Thursday, February 6, 2014

Labor Day [2013]

MPAA (PG-13)  CNS/USCCB (L)  ChicagoTribune (2 Stars) (1 1/2 Stars)  AVClub (C-)  Fr. Dennis (3 stars)

IMDb listing
CNS/USCCB (J. Mulderig) review
ChicagoTribune (M. Phillips) review (C. Lemire) review
AVClub (A.A. Dowd) review

Labor Day [2013] (screenplay and directed by Jason Reitman, based on the novel by Joyce Maynard [IMDb]) is a lazy / sappy, "don't really try this at home" romance for (my guess is) 30-something and above women.  Throughout the film, I kept thinking of The Bridges of Madison County [1995] another lazy / sappy romance directed at (again my guess ...) the same basic target audience.

That said, those who've read my blog would know that I don't necessarily find "sap" to be a bad thing (in a movie anyway ...).  But picking up a wounded, indeed, still bleeding, escaped convict (even if played in appropriately studly / sweat-covered muscle, yet also circumspect / gentleman-like fashion by Josh Brolin) on a lazy late summer afternoon somewhere in the New Hampshire countryside is almost certainly not a particularly wise thing to do. 

But then, this is a story (and stories do often have a "wouldn't it be nice..." quality to them).  So what the heck ...

Henry (voiced as an adult by Tobie Maguire, played as a 12-year old by Gattlin Griffith) recounts the story of how one lazy Labor Day weekend (just before school is supposed to start again), he and his worn-down by life, basket-case mom, Adele (played actually IMHO remarkably well by Kate Winslet) encountered said escaped convict named Frank (played again in appropriately studly yet circumspect fashion by Josh Brolin) in a super-market in their small New Hampshire hometown.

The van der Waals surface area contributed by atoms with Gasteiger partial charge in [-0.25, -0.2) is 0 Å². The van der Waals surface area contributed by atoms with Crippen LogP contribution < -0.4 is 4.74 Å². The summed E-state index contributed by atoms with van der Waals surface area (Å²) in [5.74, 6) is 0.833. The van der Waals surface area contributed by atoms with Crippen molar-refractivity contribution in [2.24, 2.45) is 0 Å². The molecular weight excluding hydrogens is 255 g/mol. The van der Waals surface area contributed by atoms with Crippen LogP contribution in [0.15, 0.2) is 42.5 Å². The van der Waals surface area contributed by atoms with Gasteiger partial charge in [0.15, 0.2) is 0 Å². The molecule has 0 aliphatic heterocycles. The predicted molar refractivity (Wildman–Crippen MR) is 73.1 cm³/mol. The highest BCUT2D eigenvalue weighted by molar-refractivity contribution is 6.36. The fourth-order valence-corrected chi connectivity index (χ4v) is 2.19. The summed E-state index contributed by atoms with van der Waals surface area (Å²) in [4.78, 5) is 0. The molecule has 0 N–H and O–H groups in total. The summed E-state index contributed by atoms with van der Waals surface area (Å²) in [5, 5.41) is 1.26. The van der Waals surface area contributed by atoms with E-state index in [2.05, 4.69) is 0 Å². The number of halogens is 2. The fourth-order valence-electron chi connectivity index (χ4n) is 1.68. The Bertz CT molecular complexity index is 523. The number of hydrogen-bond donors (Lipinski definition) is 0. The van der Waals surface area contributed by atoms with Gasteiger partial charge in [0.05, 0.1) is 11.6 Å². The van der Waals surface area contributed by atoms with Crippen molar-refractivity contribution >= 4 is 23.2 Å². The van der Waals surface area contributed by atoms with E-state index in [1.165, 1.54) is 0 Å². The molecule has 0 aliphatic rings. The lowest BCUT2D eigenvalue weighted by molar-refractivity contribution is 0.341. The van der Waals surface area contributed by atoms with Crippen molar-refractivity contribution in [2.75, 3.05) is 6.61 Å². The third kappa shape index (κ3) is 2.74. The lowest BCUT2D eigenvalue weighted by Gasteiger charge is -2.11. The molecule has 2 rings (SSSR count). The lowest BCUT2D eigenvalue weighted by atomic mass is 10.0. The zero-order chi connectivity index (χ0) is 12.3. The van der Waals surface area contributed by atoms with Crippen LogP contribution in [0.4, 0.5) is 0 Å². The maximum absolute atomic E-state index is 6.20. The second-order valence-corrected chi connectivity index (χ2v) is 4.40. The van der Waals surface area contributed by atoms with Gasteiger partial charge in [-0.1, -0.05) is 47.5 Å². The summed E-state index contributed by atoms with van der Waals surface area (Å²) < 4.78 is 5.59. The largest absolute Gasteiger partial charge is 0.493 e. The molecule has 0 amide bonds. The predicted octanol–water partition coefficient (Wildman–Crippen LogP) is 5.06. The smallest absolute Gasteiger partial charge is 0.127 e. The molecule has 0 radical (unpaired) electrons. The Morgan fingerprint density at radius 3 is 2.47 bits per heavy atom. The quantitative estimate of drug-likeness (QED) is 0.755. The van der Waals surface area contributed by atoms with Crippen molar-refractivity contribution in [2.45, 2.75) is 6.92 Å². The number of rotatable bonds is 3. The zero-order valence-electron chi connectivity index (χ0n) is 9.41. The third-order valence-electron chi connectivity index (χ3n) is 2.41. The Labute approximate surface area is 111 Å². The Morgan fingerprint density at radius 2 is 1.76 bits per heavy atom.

Now why was Henry's mom, Adele, a basket case?  Well she was left a number of years back by her somewhat a-holish husband / Henry's dad, Gerald (played by Clarke Gregg) for his (as they always are) younger, also divorced with her own son, 1980s-era big haired/big-glassed secretary who wasn't necessarily outright "evil" but didn't mind that (after her own home/marriage was smashed) was able to "win" (by smashing the home/marriage of Adele).  Ah, the "games" of the early decades of "no fault divorce ..." back here in the States.

Of course, the situation was actually a bit more complicated than that, as we learn later in the story.  Adele had already become worn-down by life and a basket-case BEFORE Gerald left her.  And Gerald (as well as his big-glassed/big-haired second wife) weren't completely a-holes either.

Nevertheless, we learn that Adele's life had really been quite awful until this encounter with the still bleeding, wounded, escaped convict, in the random supermarket somewhere in their small town in rural New Hampshire.  And so ... "what's she got to lose?"  (AGAIN, PLEASE FOLKS, DON'T DO THIS IN REAL LIFE...)

It turns out (in the story) that 'scaped-con Frank "wasn't that bad of a guy."  He too "had a story."  And for the sake of the film ... it's probably worth buying this (BUT AGAIN, PLEASE DON'T DO THIS AT HOME ... AT LEAST NOT UNTIL HE'S "DONE HIS TIME"...).

Anyway, much eminently circumspect (mostly off-screen) but "sweaty muscled" romance ensues...

Again, this is a LAZY, "WOULDN'T IT BE NICE" ROMANCE ...

Would it be a "good idea" to take home a still bleeding escaped convict with your 12 year old kid?  Most would PROBABLY say "no."  BUT THEN THIS IS A MOVIE. 

And what approaching middle-aged woman, worn down by life, feeling worthless and abandoned, would not want to hear a buff, sweaty t-shirted man, who hasn't been with a woman for a LONG, LONG TIME tell her: "I'd gladly serve another 20 years for 3 more days with you?" (Oh, Iah dew declare, let mah heart stop palpahtaytin dear Sir ... ;-)

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